# Thread: Composite f, g, and/or h

1. ## Composite f, g, and/or h

For questions 1 and 2 below, let f(x) = x^2, g(x) = 3x and
h(x) = (sqrt{x}) + 1. Express each function as a composite of f, g and/or h.

(1) P(x) = 3(sqrt{x}) + 3

(2) Q(x) = sqrt({sqrt{x} + 1}) + 1

NOTE:

For question 2, the square root of x lies within another square root.

We have a square root within a square root.

Clear?

2. Originally Posted by symmetry
For questions 1 and 2 below, let f(x) = x^2, g(x) = 3x and
h(x) = (sqrt{x}) + 1. Express each function as a composite of f, g and/or h.

(1) P(x) = 3(sqrt{x}) + 3

(2) Q(x) = sqrt({sqrt{x} + 1}) + 1

NOTE:

For question 2, the square root of x lies within another square root.

We have a square root within a square root.

Clear?
Hello,

to (1):

P(x)=g(h(x)) and then expand the bracket.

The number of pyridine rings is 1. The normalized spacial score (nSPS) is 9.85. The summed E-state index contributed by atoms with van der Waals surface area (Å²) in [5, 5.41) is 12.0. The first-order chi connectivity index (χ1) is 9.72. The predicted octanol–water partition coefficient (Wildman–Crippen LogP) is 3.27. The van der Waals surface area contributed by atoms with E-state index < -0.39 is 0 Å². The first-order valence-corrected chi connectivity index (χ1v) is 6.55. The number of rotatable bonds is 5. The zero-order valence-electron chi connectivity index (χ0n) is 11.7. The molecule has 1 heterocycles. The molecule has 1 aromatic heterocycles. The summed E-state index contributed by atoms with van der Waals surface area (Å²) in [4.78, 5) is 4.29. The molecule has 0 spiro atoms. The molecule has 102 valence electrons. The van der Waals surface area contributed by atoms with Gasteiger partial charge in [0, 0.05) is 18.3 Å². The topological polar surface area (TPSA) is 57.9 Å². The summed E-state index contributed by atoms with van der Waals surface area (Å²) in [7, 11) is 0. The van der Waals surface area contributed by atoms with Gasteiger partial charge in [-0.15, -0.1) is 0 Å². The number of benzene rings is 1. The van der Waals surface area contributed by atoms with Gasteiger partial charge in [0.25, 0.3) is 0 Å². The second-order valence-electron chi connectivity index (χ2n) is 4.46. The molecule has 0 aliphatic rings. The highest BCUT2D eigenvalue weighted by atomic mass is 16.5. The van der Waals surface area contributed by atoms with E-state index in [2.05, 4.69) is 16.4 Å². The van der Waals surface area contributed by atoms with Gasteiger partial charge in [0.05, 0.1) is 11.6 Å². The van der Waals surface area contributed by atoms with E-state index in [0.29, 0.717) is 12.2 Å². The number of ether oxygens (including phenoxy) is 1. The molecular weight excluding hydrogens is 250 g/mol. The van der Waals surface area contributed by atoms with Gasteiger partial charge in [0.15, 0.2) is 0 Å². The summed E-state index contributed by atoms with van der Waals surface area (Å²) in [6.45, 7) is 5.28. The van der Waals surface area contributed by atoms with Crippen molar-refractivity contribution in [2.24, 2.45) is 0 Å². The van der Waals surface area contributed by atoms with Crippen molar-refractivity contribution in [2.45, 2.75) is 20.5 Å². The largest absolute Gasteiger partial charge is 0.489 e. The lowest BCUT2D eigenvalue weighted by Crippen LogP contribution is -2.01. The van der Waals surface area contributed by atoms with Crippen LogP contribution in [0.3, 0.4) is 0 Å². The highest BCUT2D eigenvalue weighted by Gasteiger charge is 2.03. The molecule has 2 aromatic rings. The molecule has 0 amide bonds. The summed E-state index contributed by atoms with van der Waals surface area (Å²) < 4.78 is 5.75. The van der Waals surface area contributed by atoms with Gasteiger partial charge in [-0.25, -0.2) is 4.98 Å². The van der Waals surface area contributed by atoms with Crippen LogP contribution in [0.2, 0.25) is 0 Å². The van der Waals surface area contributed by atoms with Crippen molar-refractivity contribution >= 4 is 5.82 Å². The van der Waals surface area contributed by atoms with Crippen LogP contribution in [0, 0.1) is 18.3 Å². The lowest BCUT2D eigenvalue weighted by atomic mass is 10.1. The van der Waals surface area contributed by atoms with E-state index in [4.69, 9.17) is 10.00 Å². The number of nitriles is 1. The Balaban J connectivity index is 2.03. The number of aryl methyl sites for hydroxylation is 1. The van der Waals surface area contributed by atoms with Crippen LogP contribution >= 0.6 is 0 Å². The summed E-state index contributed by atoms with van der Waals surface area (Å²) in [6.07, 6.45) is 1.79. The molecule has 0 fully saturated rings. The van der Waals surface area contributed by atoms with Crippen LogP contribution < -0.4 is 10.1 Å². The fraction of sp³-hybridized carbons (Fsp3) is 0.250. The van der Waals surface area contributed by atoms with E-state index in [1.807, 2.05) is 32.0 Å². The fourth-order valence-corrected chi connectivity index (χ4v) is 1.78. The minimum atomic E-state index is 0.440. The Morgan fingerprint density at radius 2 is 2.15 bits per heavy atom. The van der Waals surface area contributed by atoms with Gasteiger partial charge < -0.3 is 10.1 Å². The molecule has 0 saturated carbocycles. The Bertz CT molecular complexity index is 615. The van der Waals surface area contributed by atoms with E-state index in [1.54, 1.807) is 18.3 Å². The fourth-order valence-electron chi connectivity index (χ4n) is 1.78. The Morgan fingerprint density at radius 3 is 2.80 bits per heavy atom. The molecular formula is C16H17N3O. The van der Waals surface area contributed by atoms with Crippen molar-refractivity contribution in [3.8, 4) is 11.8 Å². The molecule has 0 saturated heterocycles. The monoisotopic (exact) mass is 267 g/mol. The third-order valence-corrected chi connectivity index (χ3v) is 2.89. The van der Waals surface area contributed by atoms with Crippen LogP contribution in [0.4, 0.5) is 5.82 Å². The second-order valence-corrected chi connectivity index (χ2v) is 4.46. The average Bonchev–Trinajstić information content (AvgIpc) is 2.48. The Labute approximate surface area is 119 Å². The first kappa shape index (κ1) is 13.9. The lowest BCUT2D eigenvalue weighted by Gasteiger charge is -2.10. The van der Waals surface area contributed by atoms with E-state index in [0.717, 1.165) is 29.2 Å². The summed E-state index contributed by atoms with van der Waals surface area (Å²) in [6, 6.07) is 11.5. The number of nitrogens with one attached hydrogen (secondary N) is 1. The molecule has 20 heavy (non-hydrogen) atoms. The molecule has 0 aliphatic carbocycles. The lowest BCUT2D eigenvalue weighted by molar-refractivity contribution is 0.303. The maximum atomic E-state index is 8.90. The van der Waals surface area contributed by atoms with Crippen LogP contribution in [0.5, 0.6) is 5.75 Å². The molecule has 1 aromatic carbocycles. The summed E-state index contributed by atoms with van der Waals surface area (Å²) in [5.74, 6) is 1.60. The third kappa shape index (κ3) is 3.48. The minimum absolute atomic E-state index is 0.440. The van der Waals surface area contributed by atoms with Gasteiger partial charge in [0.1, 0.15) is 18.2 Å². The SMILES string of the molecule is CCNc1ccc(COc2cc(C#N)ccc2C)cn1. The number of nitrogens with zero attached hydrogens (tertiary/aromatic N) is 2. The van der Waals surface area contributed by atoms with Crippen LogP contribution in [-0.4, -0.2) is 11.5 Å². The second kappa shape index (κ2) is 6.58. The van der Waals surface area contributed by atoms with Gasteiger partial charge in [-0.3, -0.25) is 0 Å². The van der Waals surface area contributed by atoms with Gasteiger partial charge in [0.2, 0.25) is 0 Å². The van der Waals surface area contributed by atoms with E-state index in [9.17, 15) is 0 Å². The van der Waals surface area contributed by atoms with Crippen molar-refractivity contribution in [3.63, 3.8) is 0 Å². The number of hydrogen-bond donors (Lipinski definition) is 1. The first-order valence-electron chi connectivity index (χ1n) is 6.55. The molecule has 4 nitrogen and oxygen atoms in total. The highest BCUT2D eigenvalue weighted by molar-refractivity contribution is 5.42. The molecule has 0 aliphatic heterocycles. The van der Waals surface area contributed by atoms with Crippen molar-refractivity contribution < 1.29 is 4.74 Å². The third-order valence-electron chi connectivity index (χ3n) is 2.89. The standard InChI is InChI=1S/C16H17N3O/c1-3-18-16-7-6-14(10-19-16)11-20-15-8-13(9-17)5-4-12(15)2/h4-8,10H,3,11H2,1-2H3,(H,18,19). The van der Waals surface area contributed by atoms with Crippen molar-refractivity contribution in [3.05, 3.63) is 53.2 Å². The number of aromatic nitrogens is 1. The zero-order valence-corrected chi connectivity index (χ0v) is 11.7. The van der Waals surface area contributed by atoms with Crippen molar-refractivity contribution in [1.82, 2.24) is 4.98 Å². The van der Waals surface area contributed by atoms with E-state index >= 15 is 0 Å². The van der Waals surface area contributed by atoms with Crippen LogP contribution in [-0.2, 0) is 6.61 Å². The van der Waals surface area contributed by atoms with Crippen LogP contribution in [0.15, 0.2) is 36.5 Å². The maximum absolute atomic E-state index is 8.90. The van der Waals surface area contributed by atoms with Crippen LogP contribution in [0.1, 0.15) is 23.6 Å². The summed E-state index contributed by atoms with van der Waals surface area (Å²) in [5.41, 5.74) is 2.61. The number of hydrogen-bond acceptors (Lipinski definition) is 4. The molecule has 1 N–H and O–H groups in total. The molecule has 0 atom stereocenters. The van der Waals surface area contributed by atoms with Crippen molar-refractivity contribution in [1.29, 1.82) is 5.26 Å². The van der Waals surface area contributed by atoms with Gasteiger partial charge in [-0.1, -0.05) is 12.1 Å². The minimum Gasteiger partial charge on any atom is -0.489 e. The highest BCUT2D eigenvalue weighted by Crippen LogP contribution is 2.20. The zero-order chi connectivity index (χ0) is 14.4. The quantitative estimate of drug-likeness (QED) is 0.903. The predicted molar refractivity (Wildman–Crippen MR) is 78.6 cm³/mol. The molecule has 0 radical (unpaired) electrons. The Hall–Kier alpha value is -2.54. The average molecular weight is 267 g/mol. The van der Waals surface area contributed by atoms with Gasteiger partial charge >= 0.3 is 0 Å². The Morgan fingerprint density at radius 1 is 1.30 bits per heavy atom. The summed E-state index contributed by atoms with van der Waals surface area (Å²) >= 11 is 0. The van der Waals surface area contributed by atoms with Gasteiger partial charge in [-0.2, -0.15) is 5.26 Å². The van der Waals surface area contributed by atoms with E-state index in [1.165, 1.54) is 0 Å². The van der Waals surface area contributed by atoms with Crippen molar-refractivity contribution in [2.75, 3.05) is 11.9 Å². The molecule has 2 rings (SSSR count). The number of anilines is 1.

to (2):

Q(x)= h(h(x))

Substitute a complete term instead of the x of the "outer" function.

EB

3. ## ok

Sorry...but I don't follow what you're saying.

Can you show me by doing one of the questions?

Thanks!

4. Originally Posted by symmetry
For questions 1 and 2 below, let f(x) = x^2, g(x) = 3x and
h(x) = (sqrt{x}) + 1. Express each function as a composite of f, g and/or h.

(1) P(x) = 3(sqrt{x}) + 3

(2) Q(x) = sqrt({sqrt{x} + 1}) + 1
Second attempt:

to (1)

$\displaystyle P(x)=3 \sqrt{x} +3=3 \underbrace{(\sqrt{x} +1)}_{\text{this is h}}=\underbrace{3 \cdot h(x)}_{\text{this is g with h(x) instead of x}}$. Therefore:

$\displaystyle P(x)=g(h(x))$

to (2)

$\displaystyle Q(x)=\underbrace{\sqrt{\underbrace{(\sqrt{x} +1)}_{\text{this is h}}}+1}_{\text{this is h with h instead of x}}$. Therefore:

$\displaystyle Q(x)=h(h(x))$

EB

5. ## ok

Thanks. I now know what you are talking about.